If you have a holiday home and come to Bulgaria as a visitor (i.e. for less than 90 days at a time and less than 183 days in any year), you should check whether you qualify for free or subsidised health treatment in Bulgaria as part of a reciprocal health agreement between your home country and Bulgaria (see below). If you don’t, you must choose between a private international health insurance policy and holiday/travel insurance.
Reciprocal Health Agreements
Citizens of the UK are entitled to free medical, dental and hospital treatment in Bulgaria, under a reciprocal healthcare agreement between the two countries. To access healthcare, you will need a UK passport and NHS card. UK citizens must pay for medicines, however.
Most other countries don’t have reciprocal health agreements, so if you aren’t covered by Bulgarian social security you must have private health insurance or a holiday/travel policy that covers you in Bulgaria.
Since Bulgaria joined the EU in 2007, EU-citizens with health insurance in their home countries are entitled to reduced cost or free medical treatments covered by the Bulgarian social insurance (i.e. state-provided medical treatment only) on production of a European Health Insurance Card (EHIC) – provided, their stay in the country is temporary (usually this refers to a period of up to 90 days).
However, take into consideration that the healthcare sector in Bulgaria is severely limited; therefore it’s advisable that visitors to Bulgaria have private medical insurance.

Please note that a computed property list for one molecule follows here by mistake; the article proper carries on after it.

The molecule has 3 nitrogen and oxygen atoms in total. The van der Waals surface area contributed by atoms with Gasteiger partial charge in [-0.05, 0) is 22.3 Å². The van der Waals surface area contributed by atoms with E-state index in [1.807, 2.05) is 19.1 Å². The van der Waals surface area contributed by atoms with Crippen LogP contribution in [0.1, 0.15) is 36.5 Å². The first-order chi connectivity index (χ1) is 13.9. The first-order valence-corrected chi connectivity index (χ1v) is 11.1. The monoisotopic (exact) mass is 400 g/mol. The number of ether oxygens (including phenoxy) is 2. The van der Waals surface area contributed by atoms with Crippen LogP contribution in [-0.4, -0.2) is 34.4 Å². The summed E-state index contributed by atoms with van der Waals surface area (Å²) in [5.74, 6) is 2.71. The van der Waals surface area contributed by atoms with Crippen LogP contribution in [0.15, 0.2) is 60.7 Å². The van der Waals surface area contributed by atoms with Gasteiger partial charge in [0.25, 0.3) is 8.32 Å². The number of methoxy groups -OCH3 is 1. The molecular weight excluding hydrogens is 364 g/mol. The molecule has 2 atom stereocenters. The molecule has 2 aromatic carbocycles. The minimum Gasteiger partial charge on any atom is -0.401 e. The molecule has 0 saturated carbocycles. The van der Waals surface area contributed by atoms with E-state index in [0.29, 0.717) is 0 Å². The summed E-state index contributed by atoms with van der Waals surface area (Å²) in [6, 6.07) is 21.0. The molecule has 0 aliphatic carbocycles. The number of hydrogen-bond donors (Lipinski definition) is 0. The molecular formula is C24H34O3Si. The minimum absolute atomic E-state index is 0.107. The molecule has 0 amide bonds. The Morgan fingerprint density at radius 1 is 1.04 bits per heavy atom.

If you plan to take up residence in Bulgaria and will be contributing to Bulgarian social security (called ‘NOI’) – e.g. if you will be working in Bulgaria – you and your family will be entitled to free or subsidised medical and dental treatment from the Bulgarian state system.
Once you have a residence permit you will pay contributions through the NOI to the Bulgarian state health system, currently around 15 lev per month. This entitles you to free treatment from a GP, free referrals to a specialist, and medicines at reduced prices or free.
It’s recommended that you take out private health insurance while in Bulgaria, even if you’re a resident, as the standard of private health care tends to be much higher than that of the state system. You should also check your entitlements under the Bulgarian state health scheme and when such cover might become effective.
Residents who don’t contribute to social security (e.g. retirees) and aren’t covered by a reciprocal agreement should take out a private international health insurance policy.
If you’re planning to take up residence in Bulgaria, you should ensure that you and your family have full health insurance during the interval between leaving your last country of residence and obtaining health insurance in Bulgaria.
One way to insure yourself for this interim period is to take out a holiday/travel insurance policy. If you already have private health insurance, it’s better to extend your present health insurance policy to provide international cover (which is usually possible) than to take out a new policy. This is particularly important if you have an existing health problem that won’t be covered by a new policy.
This article is an extract from Buying a Home in Bulgaria
from Survival Books.